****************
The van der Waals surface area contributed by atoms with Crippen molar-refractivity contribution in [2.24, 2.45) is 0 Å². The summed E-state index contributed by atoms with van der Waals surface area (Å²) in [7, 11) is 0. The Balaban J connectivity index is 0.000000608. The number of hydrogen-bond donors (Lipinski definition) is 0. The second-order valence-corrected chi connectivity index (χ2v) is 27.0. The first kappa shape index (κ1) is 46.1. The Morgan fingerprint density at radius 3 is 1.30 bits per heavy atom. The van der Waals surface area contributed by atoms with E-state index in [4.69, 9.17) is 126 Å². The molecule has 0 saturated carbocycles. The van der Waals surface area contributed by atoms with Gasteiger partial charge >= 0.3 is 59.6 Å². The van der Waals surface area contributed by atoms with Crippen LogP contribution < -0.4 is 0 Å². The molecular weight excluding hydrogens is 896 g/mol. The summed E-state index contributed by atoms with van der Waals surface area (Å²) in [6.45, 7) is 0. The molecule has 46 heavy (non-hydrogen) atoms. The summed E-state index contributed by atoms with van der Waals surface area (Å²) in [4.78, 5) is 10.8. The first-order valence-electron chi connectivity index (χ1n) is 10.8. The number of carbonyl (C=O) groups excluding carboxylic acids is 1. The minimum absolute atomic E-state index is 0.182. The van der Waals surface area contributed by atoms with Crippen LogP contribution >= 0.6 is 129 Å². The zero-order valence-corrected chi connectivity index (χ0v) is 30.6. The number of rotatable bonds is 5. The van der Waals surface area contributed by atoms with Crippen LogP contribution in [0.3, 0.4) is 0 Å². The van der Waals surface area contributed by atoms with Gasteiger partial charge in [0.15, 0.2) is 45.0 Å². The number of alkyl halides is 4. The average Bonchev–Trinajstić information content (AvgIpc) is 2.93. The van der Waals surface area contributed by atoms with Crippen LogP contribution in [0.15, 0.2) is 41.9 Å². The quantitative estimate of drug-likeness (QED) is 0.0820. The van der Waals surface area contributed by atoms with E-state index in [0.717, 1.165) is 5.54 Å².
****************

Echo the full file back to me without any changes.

The van der Waals surface area contributed by atoms with Crippen molar-refractivity contribution in [2.24, 2.45) is 0 Å². The summed E-state index contributed by atoms with van der Waals surface area (Å²) in [7, 11) is 0. The Balaban J connectivity index is 0.000000608. The number of hydrogen-bond donors (Lipinski definition) is 0. The second-order valence-corrected chi connectivity index (χ2v) is 27.0. The first kappa shape index (κ1) is 46.1. The Morgan fingerprint density at radius 3 is 1.30 bits per heavy atom. The van der Waals surface area contributed by atoms with E-state index in [4.69, 9.17) is 126 Å². The molecule has 0 saturated carbocycles. The van der Waals surface area contributed by atoms with Gasteiger partial charge >= 0.3 is 59.6 Å². The van der Waals surface area contributed by atoms with Crippen LogP contribution < -0.4 is 0 Å². The molecular weight excluding hydrogens is 896 g/mol. The summed E-state index contributed by atoms with van der Waals surface area (Å²) in [6.45, 7) is 0. The molecule has 46 heavy (non-hydrogen) atoms. The summed E-state index contributed by atoms with van der Waals surface area (Å²) in [4.78, 5) is 10.8. The first-order valence-electron chi connectivity index (χ1n) is 10.8. The number of carbonyl (C=O) groups excluding carboxylic acids is 1. The minimum absolute atomic E-state index is 0.182. The van der Waals surface area contributed by atoms with Crippen LogP contribution >= 0.6 is 129 Å². The zero-order valence-corrected chi connectivity index (χ0v) is 30.6. The number of rotatable bonds is 5. The van der Waals surface area contributed by atoms with Crippen LogP contribution in [0.3, 0.4) is 0 Å². The van der Waals surface area contributed by atoms with Gasteiger partial charge in [0.15, 0.2) is 45.0 Å². The number of alkyl halides is 4. The average Bonchev–Trinajstić information content (AvgIpc) is 2.93. The van der Waals surface area contributed by atoms with Crippen LogP contribution in [0.15, 0.2) is 41.9 Å². The quantitative estimate of drug-likeness (QED) is 0.0820. The van der Waals surface area contributed by atoms with E-state index in [0.717, 1.165) is 5.54 Å².